After being blocked for years by congressional and business opponents, the federal workplace safety agency on Friday unveiled a sweeping proposal that would require employers to reduce repetitive stress and other ergonomic injuries to workers.
The new standards could eventually affect tens of millions of workers in factories, warehouses and even offices, causing employers to modify workplace conditions that the Occupational Safety and Health Administration (OSHA) says injure more than 647,000 Americans a year.
Such injuries-including carpal tunnel syndrome, muscle strains, tendinitis and lower back pain-account for more than 34% of all lost work days due to injury and illness and $15 billion to $20 billion in workers’ compensation costs, the agency said.
But OSHA had barely gone public with the proposed rules when pro-business groups attacked them as vague, burdensome and scientifically unjustified. On Capitol Hill, Rep. Cass Ballenger, a North Carolina Republican who chairs a House committee on workplace protection, said House Republicans will fight the “ill-conceived” regulations.
The proposed rules would cover employers whose businesses include manufacturing or manual-handling operations. Employers in the latter category, for example, would range from overnight shipping companies where
where workers handle boxes to health-care facilities where employees lift patients.
The rules, as they appear in the draft proposal, would not automatically apply to companies falling outside those categories. Instead, these businesses would become subject to the rules upon an employee’s report of a musculoskeletal injury. That’s how companies whose office workers suffer repetitive stress injuries from using their computer keyboards would fall under the law.
Companies would be required to set up ergonomic programs to prevent work-related muscle, joint and soft tissue injuries. Ergonomics is the science of tailoring jobs to workers in a way that reduces physical problems while increasing efficiency.
OSHA’s proposed rules would likely lead to many businesses addressing the causes of worker injuries through a variety of methods; slowing down production lines, adding equipment such as conveyors to save workers from repetitive lifting tasks or even providing new, ergonomically correct chairs and workstations.
Over the years, lawmakers and business interests have criticized OSHA for seeking to impose costly ergonomic standards on employers without enough scientific evidence to support the need for such regulations.
Since 1995, congressional Republicans attached riders to appropriation bills preventing OSHA, an agency within the Labor Department, from drafting these rules. The restriction expired in October, enabling OSHA to proceed.
“I believe that the sentiment has swung, that there will be political support for proceeding with this rule,” OSHA Administrator Charles Jeffress said in an interview. “People are recognizing that there is sound science here. There are real people getting hurt. Real people with real problems and that there are solutions that will fix these problems.”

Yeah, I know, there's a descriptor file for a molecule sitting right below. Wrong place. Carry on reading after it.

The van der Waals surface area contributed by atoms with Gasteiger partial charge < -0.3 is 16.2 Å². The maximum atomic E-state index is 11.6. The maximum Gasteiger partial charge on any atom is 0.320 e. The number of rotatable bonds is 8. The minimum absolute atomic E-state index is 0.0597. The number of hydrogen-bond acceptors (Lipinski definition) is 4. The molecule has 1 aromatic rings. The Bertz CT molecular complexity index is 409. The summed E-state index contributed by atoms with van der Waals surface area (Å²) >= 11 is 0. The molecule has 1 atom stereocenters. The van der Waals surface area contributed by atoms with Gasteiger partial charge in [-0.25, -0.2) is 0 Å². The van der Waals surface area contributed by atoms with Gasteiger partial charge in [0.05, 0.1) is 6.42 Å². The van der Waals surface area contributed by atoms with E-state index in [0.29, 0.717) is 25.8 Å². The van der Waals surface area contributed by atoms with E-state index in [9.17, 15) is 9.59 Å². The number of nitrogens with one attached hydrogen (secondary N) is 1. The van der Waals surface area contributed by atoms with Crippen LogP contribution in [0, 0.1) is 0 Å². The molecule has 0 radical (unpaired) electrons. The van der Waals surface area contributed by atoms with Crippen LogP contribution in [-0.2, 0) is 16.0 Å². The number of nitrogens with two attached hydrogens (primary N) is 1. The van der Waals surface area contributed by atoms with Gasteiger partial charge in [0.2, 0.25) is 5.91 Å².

Jeffress said a little more than 2 million US workplaces, about a third of the nation’s total, would be covered by OSHA’s planned rules.
Groupls representing business disputed OSHA’s assertion that scientific evidence on workplace injuries supported the need for the new rules.
Robb Mackie, vice president for government relations of the American Bakers Association and member of the National Coalition on Ergonomics, said, “There is no consensus in the medical and scienctific communities as to the clear causes and remedies for repetitive stress injuries.
“Without a basic scientific understanding, an ergonomic regulation today is just guesswork,” Mackie added.
But Jeffress said OSHA has received support from medical groups; the American College of Occupational and Environmental Physicians, the American Occupational Health Nurses and the American Public Health Association.
The National Academy of Sciences last year held a conference where experts concluded that “there are biomechanical stresses in the workplace that cause these injuries and… there are interventions employers can make to reduce those stresses and injuries,” Jeffress said.
Tom Sullivan, regulatory policy counsel for the National Federation of Independent Business, which represents about 600,000 small and independent businesses, said the proposed rules would impose an unfair burden on companies, particularly small ones. Sullivan said small businesses, with 10 or fewer employees already have injury and illness rates that are less than half the national average for employers.
The proposed OSHA rules, he said, would impose a disproportionate hardship on the small businesses his group represents.
“It’s unfortunate because the folks that will have to implement this among our members are not vice presidents of safety,” Sullivan said. “They’re not the corporate officer in charge of the ergonomics department. It’s the owner.
“And it’s the same owner that has to fill out the tax returns, it’s the same owner that has to answer the interrogatories from a (lawsuit) if there’s a slip and fall. The last thing we want our members to have to do, after they’ve already been forced to hire an accountant and lawyer, is to hire an industrial hygienist because OSHA has figured out it wants another set of rules.”
The proposed standards are scheduled to be reviewed for two months by a special panel that will examine the impact on small businesses. Later, the rules would be placed in the Federal Register for public comment. After revisions, they would be official.
By: Frank James, Washington Bureau
Chicago Tribune, February 21, 1999